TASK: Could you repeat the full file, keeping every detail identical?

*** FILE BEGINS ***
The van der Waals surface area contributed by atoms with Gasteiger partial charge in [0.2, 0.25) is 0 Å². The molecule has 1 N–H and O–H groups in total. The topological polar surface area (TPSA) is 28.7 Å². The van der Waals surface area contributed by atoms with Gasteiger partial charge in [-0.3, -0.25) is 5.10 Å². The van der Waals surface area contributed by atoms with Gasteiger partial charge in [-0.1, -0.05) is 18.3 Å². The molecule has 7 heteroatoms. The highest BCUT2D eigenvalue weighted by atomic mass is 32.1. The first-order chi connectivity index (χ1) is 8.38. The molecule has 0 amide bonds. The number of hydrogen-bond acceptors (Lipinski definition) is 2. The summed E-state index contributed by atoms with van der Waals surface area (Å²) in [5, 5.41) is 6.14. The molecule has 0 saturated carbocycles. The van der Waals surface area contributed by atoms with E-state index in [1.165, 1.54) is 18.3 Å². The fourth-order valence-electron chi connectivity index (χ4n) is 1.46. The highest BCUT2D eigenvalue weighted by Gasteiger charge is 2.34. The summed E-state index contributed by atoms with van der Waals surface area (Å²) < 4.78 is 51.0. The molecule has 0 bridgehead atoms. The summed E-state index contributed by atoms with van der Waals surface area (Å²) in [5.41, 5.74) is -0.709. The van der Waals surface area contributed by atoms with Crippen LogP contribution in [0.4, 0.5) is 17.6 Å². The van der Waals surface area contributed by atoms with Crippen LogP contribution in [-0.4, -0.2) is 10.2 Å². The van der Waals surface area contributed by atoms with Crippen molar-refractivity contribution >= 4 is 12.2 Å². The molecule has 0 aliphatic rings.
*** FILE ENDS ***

The van der Waals surface area contributed by atoms with Gasteiger partial charge in [0.2, 0.25) is 0 Å². The molecule has 1 N–H and O–H groups in total. The topological polar surface area (TPSA) is 28.7 Å². The van der Waals surface area contributed by atoms with Gasteiger partial charge in [-0.3, -0.25) is 5.10 Å². The van der Waals surface area contributed by atoms with Gasteiger partial charge in [-0.1, -0.05) is 18.3 Å². The molecule has 7 heteroatoms. The highest BCUT2D eigenvalue weighted by atomic mass is 32.1. The first-order chi connectivity index (χ1) is 8.38. The molecule has 0 amide bonds. The number of hydrogen-bond acceptors (Lipinski definition) is 2. The summed E-state index contributed by atoms with van der Waals surface area (Å²) in [5, 5.41) is 6.14. The molecule has 0 saturated carbocycles. The van der Waals surface area contributed by atoms with E-state index in [1.165, 1.54) is 18.3 Å². The fourth-order valence-electron chi connectivity index (χ4n) is 1.46. The highest BCUT2D eigenvalue weighted by Gasteiger charge is 2.34. The summed E-state index contributed by atoms with van der Waals surface area (Å²) < 4.78 is 51.0. The molecule has 0 bridgehead atoms. The summed E-state index contributed by atoms with van der Waals surface area (Å²) in [5.41, 5.74) is -0.709. The van der Waals surface area contributed by atoms with Crippen LogP contribution in [0.4, 0.5) is 17.6 Å². The van der Waals surface area contributed by atoms with Crippen LogP contribution in [-0.4, -0.2) is 10.2 Å². The van der Waals surface area contributed by atoms with Crippen molar-refractivity contribution >= 4 is 12.2 Å². The molecule has 0 aliphatic rings.